3. Third country settlement will not provide a. dignified return to their homeland for those who wish to spend their lives with respect. b. They would rather get their seized properties back and live peacefully with their relatives thereafter in their country- Bhutan. (Here he talks of the older people who long to go back to their native land but their numbers are diminishing. Younger elements who are getting frustrated with no opportunities and nothing else to do will see it differently)
4. Indian Role is a must but India is reluctant to get involved. It is some sections particularly within the Indian bureaucracy who are opposed to the repatriation. (India continues to maintain that it is a bilateral affair though in actual fact, it is a tripartite affair)
5. There is no future for those refugees left out after the resettlement. The US proposal has only brought in confusion among the refugees. ( Here we are talking about genuine citizens who are refugees now. Over 75 percent of refugees would come under categories 1 & 2. Those who in the beginning had no claims for Bhutanese citizenship cannot now claim for third country settlement)
6. He has just one proposal of providing “dual citizenship.” ( This point is not clear- when the refugees are still battling to get their citizenship restored, the question of another citizenship does not arise!)
The HUROB has added certain additional points in opposing third country settlement. These are-
7. The offer of US would encourage Bhutan to evict more southern Bhutanese who have been categorised into groups F5 to F7 in the recent census. The US offer would thus create more refugees and burden to Nepal.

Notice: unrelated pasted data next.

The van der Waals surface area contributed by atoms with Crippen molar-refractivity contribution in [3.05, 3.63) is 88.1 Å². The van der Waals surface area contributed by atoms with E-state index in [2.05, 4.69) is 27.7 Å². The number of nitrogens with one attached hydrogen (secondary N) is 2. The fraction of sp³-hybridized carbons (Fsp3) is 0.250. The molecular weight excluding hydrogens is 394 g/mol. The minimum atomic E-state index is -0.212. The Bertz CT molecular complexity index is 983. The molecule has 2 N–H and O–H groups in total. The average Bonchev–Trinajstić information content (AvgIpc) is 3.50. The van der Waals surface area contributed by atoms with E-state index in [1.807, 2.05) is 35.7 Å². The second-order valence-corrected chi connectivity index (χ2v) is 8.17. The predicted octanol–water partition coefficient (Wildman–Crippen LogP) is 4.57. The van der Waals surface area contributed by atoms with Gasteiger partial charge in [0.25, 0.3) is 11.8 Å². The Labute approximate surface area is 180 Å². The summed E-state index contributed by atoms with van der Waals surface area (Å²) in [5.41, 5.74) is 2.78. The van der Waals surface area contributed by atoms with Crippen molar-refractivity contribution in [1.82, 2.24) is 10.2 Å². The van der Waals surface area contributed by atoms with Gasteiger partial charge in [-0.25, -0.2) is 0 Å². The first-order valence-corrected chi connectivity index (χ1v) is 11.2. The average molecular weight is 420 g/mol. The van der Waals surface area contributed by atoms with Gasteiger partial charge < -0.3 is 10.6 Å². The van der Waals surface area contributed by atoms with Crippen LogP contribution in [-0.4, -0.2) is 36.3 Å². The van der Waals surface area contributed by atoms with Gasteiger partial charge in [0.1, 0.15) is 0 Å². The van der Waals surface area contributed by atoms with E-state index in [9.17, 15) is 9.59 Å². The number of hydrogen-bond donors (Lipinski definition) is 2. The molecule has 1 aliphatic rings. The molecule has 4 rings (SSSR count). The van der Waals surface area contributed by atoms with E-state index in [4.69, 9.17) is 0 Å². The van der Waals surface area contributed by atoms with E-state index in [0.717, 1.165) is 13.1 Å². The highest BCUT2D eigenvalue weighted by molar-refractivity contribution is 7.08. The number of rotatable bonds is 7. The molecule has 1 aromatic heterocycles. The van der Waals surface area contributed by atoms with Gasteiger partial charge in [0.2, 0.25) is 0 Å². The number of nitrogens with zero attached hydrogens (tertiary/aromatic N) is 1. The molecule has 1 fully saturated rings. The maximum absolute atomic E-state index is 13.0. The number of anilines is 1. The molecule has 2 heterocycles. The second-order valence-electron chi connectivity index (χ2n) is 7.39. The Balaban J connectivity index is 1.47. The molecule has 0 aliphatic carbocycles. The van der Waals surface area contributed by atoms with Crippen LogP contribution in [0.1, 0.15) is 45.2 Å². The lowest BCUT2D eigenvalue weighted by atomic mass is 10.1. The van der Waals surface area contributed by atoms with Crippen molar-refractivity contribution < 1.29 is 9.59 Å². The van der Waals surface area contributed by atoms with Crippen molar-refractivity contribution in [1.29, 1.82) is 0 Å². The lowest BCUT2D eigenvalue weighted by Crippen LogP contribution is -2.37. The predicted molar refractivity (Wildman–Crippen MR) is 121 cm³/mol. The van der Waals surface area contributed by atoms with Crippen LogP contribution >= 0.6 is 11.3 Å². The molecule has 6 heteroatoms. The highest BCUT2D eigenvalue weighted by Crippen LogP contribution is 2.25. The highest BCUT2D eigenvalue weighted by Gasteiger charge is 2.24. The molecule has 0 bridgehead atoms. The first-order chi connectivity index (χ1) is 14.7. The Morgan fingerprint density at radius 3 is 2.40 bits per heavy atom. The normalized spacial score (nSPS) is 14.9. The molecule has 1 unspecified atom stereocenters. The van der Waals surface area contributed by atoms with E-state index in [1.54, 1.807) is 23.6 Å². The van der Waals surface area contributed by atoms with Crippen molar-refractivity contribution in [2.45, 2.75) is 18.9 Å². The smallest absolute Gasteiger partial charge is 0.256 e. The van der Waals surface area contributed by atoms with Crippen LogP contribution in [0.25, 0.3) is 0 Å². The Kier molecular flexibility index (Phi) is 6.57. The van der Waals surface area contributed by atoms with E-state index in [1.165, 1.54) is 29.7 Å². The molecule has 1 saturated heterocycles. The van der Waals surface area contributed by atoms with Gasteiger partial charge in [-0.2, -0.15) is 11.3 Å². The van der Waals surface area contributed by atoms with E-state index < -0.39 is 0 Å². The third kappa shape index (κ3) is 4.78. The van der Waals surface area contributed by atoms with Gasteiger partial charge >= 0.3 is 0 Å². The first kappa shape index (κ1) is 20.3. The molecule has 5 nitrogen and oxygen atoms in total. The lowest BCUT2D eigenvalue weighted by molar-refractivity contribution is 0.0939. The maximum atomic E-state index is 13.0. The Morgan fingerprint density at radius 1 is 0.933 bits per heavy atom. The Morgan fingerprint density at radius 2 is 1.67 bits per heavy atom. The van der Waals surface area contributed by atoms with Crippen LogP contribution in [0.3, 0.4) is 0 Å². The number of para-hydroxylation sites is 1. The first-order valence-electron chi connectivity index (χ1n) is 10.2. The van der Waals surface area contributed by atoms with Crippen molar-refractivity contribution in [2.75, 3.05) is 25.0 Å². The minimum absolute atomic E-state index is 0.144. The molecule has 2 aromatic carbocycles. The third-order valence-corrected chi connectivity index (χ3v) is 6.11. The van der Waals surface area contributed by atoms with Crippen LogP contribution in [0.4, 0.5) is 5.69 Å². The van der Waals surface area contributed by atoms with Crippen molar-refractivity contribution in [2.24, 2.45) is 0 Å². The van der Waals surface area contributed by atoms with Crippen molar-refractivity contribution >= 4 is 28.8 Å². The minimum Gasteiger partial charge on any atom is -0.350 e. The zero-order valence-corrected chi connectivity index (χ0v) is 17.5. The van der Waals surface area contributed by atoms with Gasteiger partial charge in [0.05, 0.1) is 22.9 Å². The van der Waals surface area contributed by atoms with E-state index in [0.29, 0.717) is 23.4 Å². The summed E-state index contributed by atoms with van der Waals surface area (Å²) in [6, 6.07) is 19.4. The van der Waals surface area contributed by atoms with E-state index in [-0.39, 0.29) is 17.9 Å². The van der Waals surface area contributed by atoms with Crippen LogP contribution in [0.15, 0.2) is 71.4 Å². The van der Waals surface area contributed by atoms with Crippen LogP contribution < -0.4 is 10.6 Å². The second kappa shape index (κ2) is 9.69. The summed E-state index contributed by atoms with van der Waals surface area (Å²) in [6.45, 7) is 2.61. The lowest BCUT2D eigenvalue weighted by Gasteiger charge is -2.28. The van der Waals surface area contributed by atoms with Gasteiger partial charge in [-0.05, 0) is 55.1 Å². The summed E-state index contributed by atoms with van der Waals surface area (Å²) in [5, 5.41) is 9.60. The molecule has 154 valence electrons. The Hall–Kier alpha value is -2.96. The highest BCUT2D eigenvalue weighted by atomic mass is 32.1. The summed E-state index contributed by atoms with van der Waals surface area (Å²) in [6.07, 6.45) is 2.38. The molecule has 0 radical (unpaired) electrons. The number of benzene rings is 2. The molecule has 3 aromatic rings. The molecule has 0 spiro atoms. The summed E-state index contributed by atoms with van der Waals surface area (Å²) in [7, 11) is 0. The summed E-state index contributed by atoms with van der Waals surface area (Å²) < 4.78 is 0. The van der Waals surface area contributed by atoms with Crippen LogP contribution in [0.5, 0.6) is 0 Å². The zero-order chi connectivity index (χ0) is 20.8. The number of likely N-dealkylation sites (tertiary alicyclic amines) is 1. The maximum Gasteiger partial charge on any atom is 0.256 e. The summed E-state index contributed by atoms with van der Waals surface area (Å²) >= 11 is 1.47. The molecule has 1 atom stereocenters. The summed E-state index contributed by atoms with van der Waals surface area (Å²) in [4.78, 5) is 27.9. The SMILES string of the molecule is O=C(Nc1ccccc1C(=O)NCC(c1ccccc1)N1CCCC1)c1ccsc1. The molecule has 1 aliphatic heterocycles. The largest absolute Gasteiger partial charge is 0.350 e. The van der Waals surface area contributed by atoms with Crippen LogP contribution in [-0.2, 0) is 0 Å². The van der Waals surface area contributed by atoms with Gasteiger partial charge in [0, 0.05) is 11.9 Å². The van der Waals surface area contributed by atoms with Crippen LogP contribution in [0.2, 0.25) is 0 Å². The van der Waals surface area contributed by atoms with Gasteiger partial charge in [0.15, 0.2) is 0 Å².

8. The offer would have been more appropriate if done after consultation with refugee leaders and proper studies of the impact on other remaining 40,000 plus refugees and the southern Bhutanese living in Bhutan.
9. There appears to be no concern for the Southern Bhutanese living in Bhutan who are being treated as second class citizens and who are deprived from all government facilities and opportunities.
The HUROB was good enough to concede that it is up to the refugees to decide their fate and destiny. This is precisely what we have been saying that the politicals should not interfere and prevent those who wish to go and who wish their children to have a bright future.
The US may take in about 60,000 refugees over a period of time and countries like Canada, Australia, New Zealand, Sweden and other EU countries are also interested in taking some of the refugees for resettlement. This would cover almost all those who wish to go for third country settlement.
The issue of Southern Bhutanese still living in Bhutan has never been brought up and has never been thought of all these years when ‘repatriation with dignity’ was the objective of almost all the refugees. Bringing them in on this issue now will only further complicate matters and place their lives and properties in jeopardy.
It is sixteen years now since the refugee camps were established and we repeat not a single individual has so far been repatriated. Of the 106000 refugees in the camps, over 20 thousand young ones may not even remember their native places where their parents led a prosperous life. The only chance they have now is to go to places where they are welcome and where there have opportunities to have better education and better life. The parents of those having children 20 years and below would rather sacrifice their personal interests and go to such places where their children have a future and not wait indefinitely for return to Bhutan with dignity.
One can understand Rijal’s anger. But his statements and anguish should not complicate the lives of those inside Bhutan and those outside who are willing to take the chance for resettlement. It is understood that roughly 60 percent of those in the camps are for third country settlement. They should be allowed to go no matter what Rijal or the HUROB may think of the adverse consequences. Rather, both should work towards a peaceful settlement and repatriation of the rest of those eligible and are willing to return.